For special ministers of Holy Communion, there is another dignity and responsibility: you must become what you give.  You must become and live as the Body of Christ that you give to your brothers and sisters.  In you as in the bread and wine of the Eucharist, God the Father starts with the human and brings out the beyond-the-human.  God the Father gives you a share in a ministry that humans could not deserve and would not dare ask for their own! Your call to serve is as unexpected and as undeserved as the young boy’s at the multiplication of the loaves and fishes out of thin air. (John 6:1-15) He could have, but didn’t.  When Jesus wanted to feed the large, hungry crowd of his hearers, he didn’t ask the Father to create loaves and fishes out of thin air.  He could have, but he didn’t.  Jesus began this great miracle with loaves and fishes provided by a young boy.  How happy and surprised that boy must have felt in knowing that Jesus had chosen to use his loaves and fishes in so great a miracle!  The boy and the crowd that shared his lunch realized that God likes to start with the human when he is acting for and with human beings,  God starts with the human-with-us to lead us beyond human possibilities.  That is what Jesus did for the hungry crowd on the hillside in Galilee; that is what Jesus does for us who accept God’s call to ministry and for those we serve.

Through your humble service as minister of Communion, God unites you to your fellow members of the Body of Christ and actually forms all of you into that Body.  But God doesn’t do this without the human: God loves the human too much to ignore it! A special minister’s human, personal, interior qualities will either build up or tear down the Body of Christ, that temple for God in the Spirit made up of brothers and sisters in Christ.  The “Rite of Commissioning Special Ministers of Holy Communion” contains words that are worth recalling often: “In this ministry, you must be examples of Christian living in faith and conduct; you must strive to grow in holiness through this sacrament of unity and love.  Remember that, through many, we are one body because we share the one bread and one cup.”

There must be an essential unity between your life inside and outside the liturgy, as the liturgical scholar Aidan Kavanagh states: “The common end for which the diverse liturgical ministries work is not a ceremony but a corporate life in faithful communion with all God’s holy people and holy things.  For this reason liturgical ministers should never be seen to do in the liturgy what they are regularly seen to do outside the liturgy.”  To put his another way: your service as ministers inside the liturgy should only make visible the faith and love you are seen to manifest outside the liturgy.  Generous self-giving, conformed to the pattern of Chris’s self giving unto death, must mark both your interior and exterior life both inside and outside the liturgy.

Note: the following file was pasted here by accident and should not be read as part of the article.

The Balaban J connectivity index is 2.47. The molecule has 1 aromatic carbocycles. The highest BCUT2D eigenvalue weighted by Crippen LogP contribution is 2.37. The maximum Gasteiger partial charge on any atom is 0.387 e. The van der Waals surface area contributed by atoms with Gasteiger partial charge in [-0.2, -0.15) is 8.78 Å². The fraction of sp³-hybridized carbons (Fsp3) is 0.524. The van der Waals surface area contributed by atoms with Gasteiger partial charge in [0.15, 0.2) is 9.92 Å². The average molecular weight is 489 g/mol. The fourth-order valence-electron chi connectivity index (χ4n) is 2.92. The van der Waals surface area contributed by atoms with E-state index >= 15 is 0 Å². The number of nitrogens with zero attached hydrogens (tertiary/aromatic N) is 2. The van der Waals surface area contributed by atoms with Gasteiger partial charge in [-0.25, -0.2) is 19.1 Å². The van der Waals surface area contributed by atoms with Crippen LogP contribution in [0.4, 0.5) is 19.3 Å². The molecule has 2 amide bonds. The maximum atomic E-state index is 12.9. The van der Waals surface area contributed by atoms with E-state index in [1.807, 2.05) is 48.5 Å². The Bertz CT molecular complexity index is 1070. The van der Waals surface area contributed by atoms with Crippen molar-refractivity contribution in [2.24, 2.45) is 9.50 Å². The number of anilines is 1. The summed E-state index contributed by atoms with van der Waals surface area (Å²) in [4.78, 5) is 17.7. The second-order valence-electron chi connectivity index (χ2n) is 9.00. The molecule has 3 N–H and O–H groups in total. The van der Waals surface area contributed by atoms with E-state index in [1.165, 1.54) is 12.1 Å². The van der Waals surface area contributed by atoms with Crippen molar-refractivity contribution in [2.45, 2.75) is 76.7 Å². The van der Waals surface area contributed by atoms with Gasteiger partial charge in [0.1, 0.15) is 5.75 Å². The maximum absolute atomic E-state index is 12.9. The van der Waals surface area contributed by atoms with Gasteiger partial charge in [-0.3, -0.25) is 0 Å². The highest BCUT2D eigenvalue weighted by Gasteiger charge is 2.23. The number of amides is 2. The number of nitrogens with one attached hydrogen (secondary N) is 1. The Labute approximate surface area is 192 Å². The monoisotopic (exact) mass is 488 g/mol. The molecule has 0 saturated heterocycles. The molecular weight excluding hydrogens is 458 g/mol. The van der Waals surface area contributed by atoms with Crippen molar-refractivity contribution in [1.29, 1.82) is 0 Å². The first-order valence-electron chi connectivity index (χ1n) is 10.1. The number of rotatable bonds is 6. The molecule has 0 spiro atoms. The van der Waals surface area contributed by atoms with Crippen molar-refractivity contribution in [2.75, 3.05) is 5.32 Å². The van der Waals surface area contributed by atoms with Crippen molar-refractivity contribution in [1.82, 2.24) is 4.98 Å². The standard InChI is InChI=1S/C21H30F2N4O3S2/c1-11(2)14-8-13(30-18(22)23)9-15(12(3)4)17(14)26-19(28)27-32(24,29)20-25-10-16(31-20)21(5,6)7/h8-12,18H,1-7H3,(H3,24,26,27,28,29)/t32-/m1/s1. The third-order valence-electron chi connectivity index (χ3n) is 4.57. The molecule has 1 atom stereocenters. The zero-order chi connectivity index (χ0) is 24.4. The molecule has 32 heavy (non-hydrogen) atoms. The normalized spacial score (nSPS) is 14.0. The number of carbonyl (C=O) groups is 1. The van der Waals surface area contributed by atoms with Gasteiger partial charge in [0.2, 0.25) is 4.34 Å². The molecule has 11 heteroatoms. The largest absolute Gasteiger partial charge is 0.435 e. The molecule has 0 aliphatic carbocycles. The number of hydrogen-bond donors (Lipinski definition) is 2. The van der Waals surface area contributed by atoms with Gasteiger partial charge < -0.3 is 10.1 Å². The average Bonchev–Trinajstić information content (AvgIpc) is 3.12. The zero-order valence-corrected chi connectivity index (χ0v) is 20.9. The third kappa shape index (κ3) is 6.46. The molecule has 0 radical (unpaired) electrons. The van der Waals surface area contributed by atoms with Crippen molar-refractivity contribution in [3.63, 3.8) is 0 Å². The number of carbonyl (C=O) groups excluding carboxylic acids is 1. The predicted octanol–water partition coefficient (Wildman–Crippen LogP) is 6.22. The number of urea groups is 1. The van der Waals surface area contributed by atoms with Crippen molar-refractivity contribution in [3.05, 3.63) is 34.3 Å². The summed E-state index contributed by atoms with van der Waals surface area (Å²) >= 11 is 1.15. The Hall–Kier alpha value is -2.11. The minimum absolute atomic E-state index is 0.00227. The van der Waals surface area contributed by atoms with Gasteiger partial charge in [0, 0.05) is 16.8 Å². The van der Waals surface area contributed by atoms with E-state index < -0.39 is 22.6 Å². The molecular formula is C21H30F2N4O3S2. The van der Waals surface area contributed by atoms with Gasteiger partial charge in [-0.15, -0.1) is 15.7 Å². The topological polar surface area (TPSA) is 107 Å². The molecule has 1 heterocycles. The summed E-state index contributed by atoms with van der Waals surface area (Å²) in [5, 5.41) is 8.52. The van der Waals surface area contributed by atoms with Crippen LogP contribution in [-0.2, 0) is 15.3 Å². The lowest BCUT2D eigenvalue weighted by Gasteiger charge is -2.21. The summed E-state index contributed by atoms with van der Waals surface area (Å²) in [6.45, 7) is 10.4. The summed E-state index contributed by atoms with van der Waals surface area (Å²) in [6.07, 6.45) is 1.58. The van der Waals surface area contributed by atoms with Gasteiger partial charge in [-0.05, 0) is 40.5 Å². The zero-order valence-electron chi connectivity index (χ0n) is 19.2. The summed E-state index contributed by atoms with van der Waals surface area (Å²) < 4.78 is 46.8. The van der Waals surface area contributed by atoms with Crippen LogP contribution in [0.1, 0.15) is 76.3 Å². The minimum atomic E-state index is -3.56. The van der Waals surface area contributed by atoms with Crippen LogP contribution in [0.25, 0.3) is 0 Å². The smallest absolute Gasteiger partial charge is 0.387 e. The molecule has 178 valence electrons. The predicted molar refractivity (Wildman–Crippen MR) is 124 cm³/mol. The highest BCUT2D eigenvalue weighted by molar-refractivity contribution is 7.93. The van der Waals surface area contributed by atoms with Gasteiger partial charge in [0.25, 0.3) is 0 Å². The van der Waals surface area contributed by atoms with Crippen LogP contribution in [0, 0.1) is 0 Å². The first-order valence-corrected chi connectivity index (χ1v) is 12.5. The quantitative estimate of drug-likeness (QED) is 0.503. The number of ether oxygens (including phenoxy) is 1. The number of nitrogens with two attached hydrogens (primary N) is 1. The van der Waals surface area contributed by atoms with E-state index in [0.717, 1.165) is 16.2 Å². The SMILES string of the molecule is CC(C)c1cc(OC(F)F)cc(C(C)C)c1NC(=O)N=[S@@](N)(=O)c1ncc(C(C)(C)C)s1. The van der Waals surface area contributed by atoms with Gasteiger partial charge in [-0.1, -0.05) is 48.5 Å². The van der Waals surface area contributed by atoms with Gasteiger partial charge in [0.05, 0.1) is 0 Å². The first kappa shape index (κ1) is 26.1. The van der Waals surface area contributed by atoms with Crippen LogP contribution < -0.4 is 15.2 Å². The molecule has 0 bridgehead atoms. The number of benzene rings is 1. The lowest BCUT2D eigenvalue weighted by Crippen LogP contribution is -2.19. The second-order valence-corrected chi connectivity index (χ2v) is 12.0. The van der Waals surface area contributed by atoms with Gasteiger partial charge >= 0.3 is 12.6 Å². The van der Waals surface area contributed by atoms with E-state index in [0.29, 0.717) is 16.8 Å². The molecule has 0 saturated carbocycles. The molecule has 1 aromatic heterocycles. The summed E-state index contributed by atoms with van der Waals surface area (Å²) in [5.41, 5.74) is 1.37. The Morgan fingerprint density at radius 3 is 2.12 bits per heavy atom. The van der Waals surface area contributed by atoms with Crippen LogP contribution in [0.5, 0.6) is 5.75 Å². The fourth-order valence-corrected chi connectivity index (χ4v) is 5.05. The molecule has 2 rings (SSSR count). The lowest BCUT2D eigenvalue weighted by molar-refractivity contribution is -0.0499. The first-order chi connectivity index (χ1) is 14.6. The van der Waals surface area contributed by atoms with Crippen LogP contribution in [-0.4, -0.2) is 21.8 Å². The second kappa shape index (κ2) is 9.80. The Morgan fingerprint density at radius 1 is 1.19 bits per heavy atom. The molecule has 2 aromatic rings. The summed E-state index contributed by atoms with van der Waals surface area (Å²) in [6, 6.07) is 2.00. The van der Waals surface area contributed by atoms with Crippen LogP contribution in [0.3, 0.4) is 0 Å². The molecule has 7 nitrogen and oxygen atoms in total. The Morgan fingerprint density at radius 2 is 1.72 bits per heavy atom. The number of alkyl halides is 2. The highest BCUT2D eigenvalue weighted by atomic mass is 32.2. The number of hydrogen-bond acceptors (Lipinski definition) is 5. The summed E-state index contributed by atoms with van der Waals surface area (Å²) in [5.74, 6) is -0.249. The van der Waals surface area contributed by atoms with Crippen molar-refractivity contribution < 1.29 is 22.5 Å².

St Augustine exhorted his hearers to such self-giving while praising St Lawrence , deacon and martyr , who had ministered the chalice of the Lord’s Blood:”Just as he had partaken of a gift of self at the table of the Lord, so he prepared to offer such a gift. In his life he loved Christ; in his death he followed his footsteps.”  Similarly, your love for Christ present in the Eucharist and in his people will make the bread and wine you minister to others genuine signs of Christ’s self-sacrifice and your own.  The bread and wine that you minister to others will be outward signs of the love that flows from the heart of Christ and from your own heart.

“If then, you want to understand the body of Christ,” says Saint Augustine, “remember what the Apostle says: ‘You are the body of Christ and members thereof’(1Cor 12:27).  If, then, you are the body of Christ and his members, it is your mystery which is set forth on the Lord’s table; it is your own mystery that you receive.  You say ‘Amen’ to what you are, and in saying ‘Amen’ you subscribe to it.  For you hear the words ‘The body of Christ,” and you answer ‘Amen.’ Be members of the body of Christ then, so that your ‘Amen’ may be authentic.”  As special ministers of Holy Communion, you join with your brothers and sisters to say “Amen” to Christ as you receive him in the Eucharist; you also lead your brothers and sisters, through their “Amen,” to make a personal act of faith in the Christ who is present in the Eucharist and in themselves. Let your “Amen” to being a member of the Body of Christ be true, so that you can help make others’ “Amen” to being members of the Body of Christ also be true.  This true “Amen” is a Christian Commitment: the liturgical ministries, ”As special ways of living out the baptismal life of faith….demand a renewal of faith in view of the new charge given by the community to the individual.  These moments of personal dedication demand reflection, prayer, and discernment so that the decisions to be made may be truly responsive to God’s call.

Such reflection, prayer, and discernment are not one-time only nourishment, but a necessary diet for sustaining a life of generous service to God’s people, both inside and outside the liturgy.  Your life as a special minister of Holy Communion must be one of both being and giving the Body of Christ .  Let your “Amen” to that life of service be real and complete.  Then you will find great joy in the Lord who chooses to be present in you, in those your serve, and in the Eucharist that forms you into his Body.